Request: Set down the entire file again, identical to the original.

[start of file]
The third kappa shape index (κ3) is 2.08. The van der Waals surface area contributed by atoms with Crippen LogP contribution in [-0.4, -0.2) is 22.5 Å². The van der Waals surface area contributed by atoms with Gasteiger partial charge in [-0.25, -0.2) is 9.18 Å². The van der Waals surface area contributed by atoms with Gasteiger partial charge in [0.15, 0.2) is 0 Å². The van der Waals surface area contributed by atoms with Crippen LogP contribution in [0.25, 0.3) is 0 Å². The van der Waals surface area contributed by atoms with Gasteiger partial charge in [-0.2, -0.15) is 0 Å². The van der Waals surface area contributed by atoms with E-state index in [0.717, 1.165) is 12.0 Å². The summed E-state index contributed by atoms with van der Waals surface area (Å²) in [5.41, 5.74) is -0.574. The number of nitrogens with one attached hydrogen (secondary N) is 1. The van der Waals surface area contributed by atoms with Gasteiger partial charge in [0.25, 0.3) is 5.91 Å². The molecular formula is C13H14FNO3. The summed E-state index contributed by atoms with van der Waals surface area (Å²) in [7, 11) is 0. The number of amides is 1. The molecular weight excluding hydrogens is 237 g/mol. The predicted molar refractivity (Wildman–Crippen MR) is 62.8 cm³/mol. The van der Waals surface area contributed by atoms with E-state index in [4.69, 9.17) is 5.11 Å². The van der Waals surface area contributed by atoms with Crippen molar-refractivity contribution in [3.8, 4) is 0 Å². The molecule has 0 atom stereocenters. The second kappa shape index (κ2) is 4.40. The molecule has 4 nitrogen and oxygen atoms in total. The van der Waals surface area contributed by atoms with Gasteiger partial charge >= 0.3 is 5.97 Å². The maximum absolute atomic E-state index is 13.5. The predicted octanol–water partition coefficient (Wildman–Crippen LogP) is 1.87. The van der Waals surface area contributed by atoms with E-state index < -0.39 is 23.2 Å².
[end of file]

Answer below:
The third kappa shape index (κ3) is 2.08. The van der Waals surface area contributed by atoms with Crippen LogP contribution in [-0.4, -0.2) is 22.5 Å². The van der Waals surface area contributed by atoms with Gasteiger partial charge in [-0.25, -0.2) is 9.18 Å². The van der Waals surface area contributed by atoms with Gasteiger partial charge in [0.15, 0.2) is 0 Å². The van der Waals surface area contributed by atoms with Crippen LogP contribution in [0.25, 0.3) is 0 Å². The van der Waals surface area contributed by atoms with Gasteiger partial charge in [-0.2, -0.15) is 0 Å². The van der Waals surface area contributed by atoms with E-state index in [0.717, 1.165) is 12.0 Å². The summed E-state index contributed by atoms with van der Waals surface area (Å²) in [5.41, 5.74) is -0.574. The number of nitrogens with one attached hydrogen (secondary N) is 1. The van der Waals surface area contributed by atoms with Gasteiger partial charge in [0.25, 0.3) is 5.91 Å². The molecular formula is C13H14FNO3. The summed E-state index contributed by atoms with van der Waals surface area (Å²) in [7, 11) is 0. The number of amides is 1. The molecular weight excluding hydrogens is 237 g/mol. The predicted molar refractivity (Wildman–Crippen MR) is 62.8 cm³/mol. The van der Waals surface area contributed by atoms with E-state index in [4.69, 9.17) is 5.11 Å². The van der Waals surface area contributed by atoms with Crippen molar-refractivity contribution in [3.8, 4) is 0 Å². The molecule has 0 atom stereocenters. The second kappa shape index (κ2) is 4.40. The molecule has 4 nitrogen and oxygen atoms in total. The van der Waals surface area contributed by atoms with Gasteiger partial charge >= 0.3 is 5.97 Å². The maximum absolute atomic E-state index is 13.5. The predicted octanol–water partition coefficient (Wildman–Crippen LogP) is 1.87. The van der Waals surface area contributed by atoms with E-state index < -0.39 is 23.2 Å².